Friday, November 25, 2011

A Congregation Occupies Advent

The theme for Advent this year at Church of the Pilgrims (PCUSA), in Washington, DC, is "Occupy Advent: The Beginning is Near." As you might guess, we really like this idea.


The following is a newsletter article for written by the Rev. Ashley Goff, Minister for Spiritual Formation and Director of The Pilgrimage at Church of the Pilgrims. We commend it to you as an excellent reflection on Advent. Thank you for these words, Pastor Goff.


On September 17th, a handful of people occupied Liberty Square in Manhattan to fight against the corrosive power of major banks and multinational corporations over the democratic process. Since September, Liberty Park has become home to hundreds of people and the Occupy Movement has spread to over a hundred cities, including Washington, D.C., where McPherson Park is now home to 150 people.

I have visited McPherson almost weekly for the past two months, aligning myself with a group of clergy that has organized themselves as protest chaplains. Like the Occupy movements themselves, protest chaplains have popped up throughout the U.S. and abroad to listen, pray, be a presence and be transformed by these alternative communities which speak truth to power.

If you haven’t been to McPherson Park, you should go. There is a kitchen serving 1,500 meals a day, an aqueduct system created from drinking fountains, a library, a prayer tent, and a compost and recycling area. Occupiers gather everyday at 6pm for their General Assembly, where the leaderless movement makes decisions about political actions and community life through a consensus model. When I’m in McPherson Park, I worry less about the strategy of Occupy. What are their demands? Do they have a method to the madness?

Instead, I take in an alternative landscape that has become a consciousness-raising experience for me. The community is a testimony to the brokenness of our economic system. As Dorothy Day, the founder of the Catholic Worker Movement, said, we are part of a “dirty, rotten system.” McPherson breaks into that reality and has built a powerful community that is thriving on the norms of consensus and sharing.

Occupy is like a crack, breaking into the fa├žade of economic injustice and corporate greed. So is Advent. A big part of our Advent story this year focuses on that wild man named John the Baptist. Jesus’ cousin walked through the city of Jerusalem, barely clothed, eating locusts, and invited people to journey with him to the wilderness. The wilderness was no safe zone; the wilderness was a wild place. Rome, the dominant political system of the time, had a cosmology, a world view, that was logical, orderly, and based on the power of Caesar Augustus. Rome’s cosmology applied to everything but the wilderness. The wilderness was the anti-thesis of the Pax Romana and ignored by the powers-that-be.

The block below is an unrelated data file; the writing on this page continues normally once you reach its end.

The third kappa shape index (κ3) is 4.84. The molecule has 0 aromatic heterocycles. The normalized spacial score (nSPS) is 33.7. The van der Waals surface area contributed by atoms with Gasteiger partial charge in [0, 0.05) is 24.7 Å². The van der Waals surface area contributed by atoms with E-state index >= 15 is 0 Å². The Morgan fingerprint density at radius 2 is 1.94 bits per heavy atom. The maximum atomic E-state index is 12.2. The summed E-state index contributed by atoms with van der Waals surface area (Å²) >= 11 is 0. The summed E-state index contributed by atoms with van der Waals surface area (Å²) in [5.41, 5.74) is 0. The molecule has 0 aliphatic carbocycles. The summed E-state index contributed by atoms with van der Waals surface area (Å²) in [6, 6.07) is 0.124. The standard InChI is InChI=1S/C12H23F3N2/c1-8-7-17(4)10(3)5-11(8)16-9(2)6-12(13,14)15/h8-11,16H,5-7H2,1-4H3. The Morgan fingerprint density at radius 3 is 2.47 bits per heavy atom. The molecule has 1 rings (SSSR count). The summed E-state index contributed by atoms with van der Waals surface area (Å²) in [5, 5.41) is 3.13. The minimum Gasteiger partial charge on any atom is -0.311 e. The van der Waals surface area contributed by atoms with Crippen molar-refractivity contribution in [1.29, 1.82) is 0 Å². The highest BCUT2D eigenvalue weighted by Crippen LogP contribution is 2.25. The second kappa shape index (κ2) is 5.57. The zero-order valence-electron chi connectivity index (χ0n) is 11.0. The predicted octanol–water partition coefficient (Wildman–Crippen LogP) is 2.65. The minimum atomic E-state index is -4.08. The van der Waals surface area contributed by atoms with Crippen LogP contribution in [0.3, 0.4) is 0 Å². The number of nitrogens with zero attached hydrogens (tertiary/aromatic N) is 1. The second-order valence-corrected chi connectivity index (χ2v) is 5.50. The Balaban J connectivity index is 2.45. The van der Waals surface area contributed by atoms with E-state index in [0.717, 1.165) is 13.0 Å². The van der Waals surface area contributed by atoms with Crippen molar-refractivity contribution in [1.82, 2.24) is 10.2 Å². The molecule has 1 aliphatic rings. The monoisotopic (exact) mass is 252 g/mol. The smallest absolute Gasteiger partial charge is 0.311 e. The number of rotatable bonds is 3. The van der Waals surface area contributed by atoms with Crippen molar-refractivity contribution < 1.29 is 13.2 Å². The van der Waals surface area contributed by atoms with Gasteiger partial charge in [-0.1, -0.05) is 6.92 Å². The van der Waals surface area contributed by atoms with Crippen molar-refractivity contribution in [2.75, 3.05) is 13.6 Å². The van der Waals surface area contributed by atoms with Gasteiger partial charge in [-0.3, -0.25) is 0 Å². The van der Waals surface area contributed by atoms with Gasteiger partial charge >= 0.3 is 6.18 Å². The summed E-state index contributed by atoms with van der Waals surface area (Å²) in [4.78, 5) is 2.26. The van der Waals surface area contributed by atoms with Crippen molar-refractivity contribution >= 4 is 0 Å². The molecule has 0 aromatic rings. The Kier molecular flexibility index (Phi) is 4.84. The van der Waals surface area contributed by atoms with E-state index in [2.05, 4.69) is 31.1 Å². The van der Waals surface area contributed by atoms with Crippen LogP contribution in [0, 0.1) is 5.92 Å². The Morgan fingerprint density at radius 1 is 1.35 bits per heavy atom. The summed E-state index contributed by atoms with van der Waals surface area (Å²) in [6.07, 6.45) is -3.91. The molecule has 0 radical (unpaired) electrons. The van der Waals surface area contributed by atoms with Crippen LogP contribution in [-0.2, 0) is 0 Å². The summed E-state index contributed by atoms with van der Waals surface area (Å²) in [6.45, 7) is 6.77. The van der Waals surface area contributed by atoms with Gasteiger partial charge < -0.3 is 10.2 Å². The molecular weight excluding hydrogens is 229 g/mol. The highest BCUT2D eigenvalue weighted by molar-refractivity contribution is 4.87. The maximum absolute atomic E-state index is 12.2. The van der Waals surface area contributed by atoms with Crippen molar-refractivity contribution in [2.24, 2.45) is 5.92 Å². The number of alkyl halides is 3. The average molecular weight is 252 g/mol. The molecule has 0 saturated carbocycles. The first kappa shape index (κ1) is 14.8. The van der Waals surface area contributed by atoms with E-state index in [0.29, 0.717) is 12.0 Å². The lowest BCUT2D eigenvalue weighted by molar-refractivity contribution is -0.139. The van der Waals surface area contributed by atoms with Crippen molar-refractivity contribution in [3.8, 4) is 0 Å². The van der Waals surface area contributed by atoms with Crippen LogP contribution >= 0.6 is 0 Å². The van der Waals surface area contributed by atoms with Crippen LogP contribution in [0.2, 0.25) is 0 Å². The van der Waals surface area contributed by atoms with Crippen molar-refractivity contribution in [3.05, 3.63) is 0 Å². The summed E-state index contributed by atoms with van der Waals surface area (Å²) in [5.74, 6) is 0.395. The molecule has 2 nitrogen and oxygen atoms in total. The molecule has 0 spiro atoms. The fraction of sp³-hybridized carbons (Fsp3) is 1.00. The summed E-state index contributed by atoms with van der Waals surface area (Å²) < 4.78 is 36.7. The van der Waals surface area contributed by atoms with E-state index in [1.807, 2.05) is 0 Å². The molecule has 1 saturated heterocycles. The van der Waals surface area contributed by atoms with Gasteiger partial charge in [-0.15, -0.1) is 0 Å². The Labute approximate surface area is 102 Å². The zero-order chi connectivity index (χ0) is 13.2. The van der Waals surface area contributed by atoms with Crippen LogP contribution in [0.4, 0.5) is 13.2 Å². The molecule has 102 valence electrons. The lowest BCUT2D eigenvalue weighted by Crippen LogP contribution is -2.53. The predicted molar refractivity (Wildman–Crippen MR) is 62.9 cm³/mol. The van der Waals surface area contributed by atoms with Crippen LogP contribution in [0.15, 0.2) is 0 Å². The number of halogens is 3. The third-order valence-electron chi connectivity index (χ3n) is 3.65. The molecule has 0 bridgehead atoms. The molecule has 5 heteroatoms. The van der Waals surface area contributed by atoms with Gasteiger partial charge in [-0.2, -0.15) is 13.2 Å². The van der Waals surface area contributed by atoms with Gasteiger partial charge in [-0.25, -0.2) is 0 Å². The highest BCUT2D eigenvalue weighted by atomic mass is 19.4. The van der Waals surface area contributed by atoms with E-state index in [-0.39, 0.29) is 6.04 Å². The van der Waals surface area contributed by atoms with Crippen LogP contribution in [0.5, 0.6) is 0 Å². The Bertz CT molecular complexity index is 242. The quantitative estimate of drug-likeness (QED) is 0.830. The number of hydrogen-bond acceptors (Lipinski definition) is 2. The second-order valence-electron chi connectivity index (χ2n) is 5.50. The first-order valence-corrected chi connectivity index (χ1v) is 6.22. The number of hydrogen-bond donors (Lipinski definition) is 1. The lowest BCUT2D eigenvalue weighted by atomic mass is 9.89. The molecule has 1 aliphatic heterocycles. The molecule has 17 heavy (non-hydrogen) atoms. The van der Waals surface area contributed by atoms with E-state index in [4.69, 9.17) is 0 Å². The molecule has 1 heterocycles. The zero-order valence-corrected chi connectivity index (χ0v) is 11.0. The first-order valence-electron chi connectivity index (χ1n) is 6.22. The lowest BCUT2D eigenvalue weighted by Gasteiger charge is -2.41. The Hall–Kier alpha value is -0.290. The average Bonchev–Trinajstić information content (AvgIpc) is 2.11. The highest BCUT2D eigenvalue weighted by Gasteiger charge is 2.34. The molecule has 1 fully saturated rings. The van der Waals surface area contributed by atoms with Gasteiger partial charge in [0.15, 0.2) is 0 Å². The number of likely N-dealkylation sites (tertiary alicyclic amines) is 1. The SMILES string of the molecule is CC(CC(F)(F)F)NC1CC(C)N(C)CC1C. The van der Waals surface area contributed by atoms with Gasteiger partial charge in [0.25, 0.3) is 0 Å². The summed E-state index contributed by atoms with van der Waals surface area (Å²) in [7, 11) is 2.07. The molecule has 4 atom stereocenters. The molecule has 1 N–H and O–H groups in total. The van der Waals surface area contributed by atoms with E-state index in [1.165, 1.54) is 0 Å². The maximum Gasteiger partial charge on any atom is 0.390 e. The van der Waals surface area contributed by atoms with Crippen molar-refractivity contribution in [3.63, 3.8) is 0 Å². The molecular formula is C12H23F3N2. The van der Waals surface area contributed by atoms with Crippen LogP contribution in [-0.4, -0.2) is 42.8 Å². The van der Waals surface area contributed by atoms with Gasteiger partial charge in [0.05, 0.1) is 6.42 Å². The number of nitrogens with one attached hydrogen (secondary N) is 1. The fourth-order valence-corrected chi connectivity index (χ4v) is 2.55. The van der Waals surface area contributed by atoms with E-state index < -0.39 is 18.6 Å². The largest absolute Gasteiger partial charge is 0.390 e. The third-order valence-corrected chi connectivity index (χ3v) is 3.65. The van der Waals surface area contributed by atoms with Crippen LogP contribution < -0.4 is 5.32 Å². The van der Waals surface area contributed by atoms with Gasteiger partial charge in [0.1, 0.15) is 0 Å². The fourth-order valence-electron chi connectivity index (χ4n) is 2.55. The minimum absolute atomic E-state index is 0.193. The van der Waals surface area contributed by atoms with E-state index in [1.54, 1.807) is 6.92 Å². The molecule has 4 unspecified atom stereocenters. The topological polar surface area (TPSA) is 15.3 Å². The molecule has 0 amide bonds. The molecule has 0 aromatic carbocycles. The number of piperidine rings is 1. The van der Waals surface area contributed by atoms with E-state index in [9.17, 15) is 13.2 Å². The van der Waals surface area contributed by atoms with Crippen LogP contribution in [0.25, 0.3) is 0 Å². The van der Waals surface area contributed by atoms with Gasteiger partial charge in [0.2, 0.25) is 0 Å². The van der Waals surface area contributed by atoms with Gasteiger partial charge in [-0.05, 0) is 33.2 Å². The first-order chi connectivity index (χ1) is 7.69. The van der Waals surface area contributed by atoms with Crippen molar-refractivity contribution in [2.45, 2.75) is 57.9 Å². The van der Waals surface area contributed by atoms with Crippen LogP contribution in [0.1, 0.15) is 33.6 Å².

For John, the wilderness was the place to receive the waters of new life and transformation. The wilderness was where you went to be outside that dominant space of the Pax Romana. People went to the wilderness to be baptized, repent, and turn away from Roman ways in order to embody the ways of the One to come. After the wilderness experience, they were to look at the world and Rome’s power structures in a new way; they were to go back to the city and do differently.

Advent is the birth of an alternative; it ushers in a new realm, a new cosmology. Occupy, as an alternative community, is doing the same.

Our theme at Pilgrims for Advent is Occupy Advent—making the connection between this burgeoning movement of alternative, political space in cities and the alternative, political land of the wilderness created by John the Baptist. Our hope is that our sanctuary will become an alternative space, a space where we hear and respond to the stories of Advent and go forth to proclaim a new way of being, seeing and doing.

How do we create a wild space, a wilderness so people can see the world in John the Baptist’s God-given cosmology vs. the cosmology of domination?

How does Advent take us to a wild, earth space where we remember our baptisms, the call to repent, and head into the city in a new, powerful, alternative way?

What parts of our lives need to be occupied so we can be and do in the ways of Jesus? What in our lives, in church, and on God’s planet needs be reclaimed, to be occupied, so we live as if a new beginning is near?

Advent begins on November 27th. As one body, let us Occupy Advent together.

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